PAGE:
So far, of course, ethnic groups in the US have always melted in. So far, only rare individuals have been Boston bombers or, say, drone strike targets: individuals holding dual citizenship who have suffered a failure to assimilate. The general population is doing fine. Sure, the Swedes in Fargo say, “Ya?,” and the folks in ‘Frisco use chopsticks, but no one raised here is without a sense of “good English” and an American self-identity. (The exceptions might be in two states that were conquered with inhabitants already present: Arizona and New Mexico—I’ll find out when I go to Roswell) But despite this proven track record there is still, in the US, an ancestral semi-conscious fear of, “There’s always a first time.” (to not assimilate) I suppose the 1980’s movie Alien Nation played into this fear of separation. “How will my kids get a job?” said someone at the start of that movie, fearing his kid would not be as smart or as bi-lingual as an alien would be.

As I see it, we live our lives and we go to watch the big silver screen in the context of our citizenship. So let’s step back to see the bigger screen.

I’m as fearful as the next guy: In my everyday life, I for one prefer to be only semi-conscious of the rate of progress: How easy to think that progress is as regular as the arithmetical gradations on my ruler; how fearfully hard to acknowledge that progress is like the spreading logarithmic gradations on my slide rule, or like some startling graph curve.

Given that bar graphs and curves are easier to visualize than abstract numbers which have to be translated, perhaps other Americans fearfully prefer to be only semi-conscious too: I’ve noticed something. I sometimes read figures, usually within a sentence, but I never see a graph showing how other countries are catching up to the US GNP—nor do I (accidental pun) “graphically” see the interception point. Never have I seen a graph curve on how the gap between rich and middle class keeps growing, nor a graph of how the US middle class keeps shrinking. And heaven help us: These curves are just not flattening or slowing down.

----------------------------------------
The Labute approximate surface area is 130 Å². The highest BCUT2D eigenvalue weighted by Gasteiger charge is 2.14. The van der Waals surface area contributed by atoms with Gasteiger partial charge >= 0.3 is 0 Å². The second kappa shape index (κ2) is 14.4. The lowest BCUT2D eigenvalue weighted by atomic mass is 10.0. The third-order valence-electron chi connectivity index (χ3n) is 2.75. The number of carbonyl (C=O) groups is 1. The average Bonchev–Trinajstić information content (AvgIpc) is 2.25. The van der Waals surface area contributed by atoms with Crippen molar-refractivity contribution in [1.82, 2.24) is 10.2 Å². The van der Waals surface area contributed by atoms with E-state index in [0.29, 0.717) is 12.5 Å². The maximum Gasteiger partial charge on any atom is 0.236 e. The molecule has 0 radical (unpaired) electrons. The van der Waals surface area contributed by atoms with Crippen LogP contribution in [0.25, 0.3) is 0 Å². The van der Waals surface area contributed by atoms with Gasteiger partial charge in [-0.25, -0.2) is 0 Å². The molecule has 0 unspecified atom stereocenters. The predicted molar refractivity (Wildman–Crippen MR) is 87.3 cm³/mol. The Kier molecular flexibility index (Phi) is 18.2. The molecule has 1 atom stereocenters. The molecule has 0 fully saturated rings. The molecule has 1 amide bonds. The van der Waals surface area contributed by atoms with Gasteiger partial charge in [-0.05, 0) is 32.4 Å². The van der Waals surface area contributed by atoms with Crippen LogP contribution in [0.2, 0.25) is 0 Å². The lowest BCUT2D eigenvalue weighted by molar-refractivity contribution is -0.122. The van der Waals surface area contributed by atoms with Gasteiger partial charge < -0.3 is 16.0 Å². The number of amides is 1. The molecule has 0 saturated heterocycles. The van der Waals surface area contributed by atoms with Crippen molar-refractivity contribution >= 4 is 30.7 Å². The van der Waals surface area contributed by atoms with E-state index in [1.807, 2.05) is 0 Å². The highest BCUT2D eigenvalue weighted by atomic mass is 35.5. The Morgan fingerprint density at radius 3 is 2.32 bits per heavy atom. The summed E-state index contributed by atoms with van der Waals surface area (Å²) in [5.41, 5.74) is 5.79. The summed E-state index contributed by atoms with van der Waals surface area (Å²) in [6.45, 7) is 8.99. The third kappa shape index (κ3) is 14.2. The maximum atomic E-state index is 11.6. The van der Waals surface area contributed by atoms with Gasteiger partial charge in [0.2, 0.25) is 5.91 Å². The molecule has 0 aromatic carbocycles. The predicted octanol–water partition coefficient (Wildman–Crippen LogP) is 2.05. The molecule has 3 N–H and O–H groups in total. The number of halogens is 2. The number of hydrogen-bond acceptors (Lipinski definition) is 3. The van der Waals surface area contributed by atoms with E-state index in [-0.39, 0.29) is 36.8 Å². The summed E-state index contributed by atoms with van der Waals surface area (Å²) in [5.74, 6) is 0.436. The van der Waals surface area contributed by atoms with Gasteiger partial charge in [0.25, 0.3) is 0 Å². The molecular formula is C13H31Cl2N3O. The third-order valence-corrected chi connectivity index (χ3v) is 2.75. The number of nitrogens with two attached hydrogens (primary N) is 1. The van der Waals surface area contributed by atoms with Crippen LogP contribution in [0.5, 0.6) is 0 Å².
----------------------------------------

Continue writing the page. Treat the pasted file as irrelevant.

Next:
In my boyhood, before the moon landings, it was the man now called Barrak Obama’s mentor, the famed community organizer Saul Alinsky, who could just as well have meant fears when he referred to problems: He said things remain as only a semi-conscious “bad scene,” not a clear and solvable “problem,” until people have hope. No one reasons out how to spend a lottery fortune, not unless they want to indulge in fantasy, and no one living in the ghettos, in Alinsky’s day, reasoned out how to fix the ghetto schools. Not until they had hope in the form of resources and tools and money. (Alinsky died in 1972)

Today some people, “hope challenged,” feel it makes more sense to write to their congressman about “sin” or “gun control” than about those infernal graph curves—after all, what could you expect a poor congressman to do? It’s a bad scene to be steadily losing the middle class, but where are the specific tools to recommend?

The good news is that our congressmen are not “capitalist pig dogs.” I think they mean well, even if they have an “old white male upper class bias.” They aren’t like the cynical folks in Elysium. The other good news is that our attitudes and habits are within our control. I’m thinking of how business guru Peter Drucker often wrote of how the post-war economic miracles of Germany and Japan were made possible because businessmen and legislators always had one eye on the good of the nation. Today congress could learn to keep one eye on whether anything they do will further shrink the middle class—this habit of mind would be qualitatively different than simply looking at “jobs.” To paraphrase the Buddhists, “when the people are ready, the tools will appear.”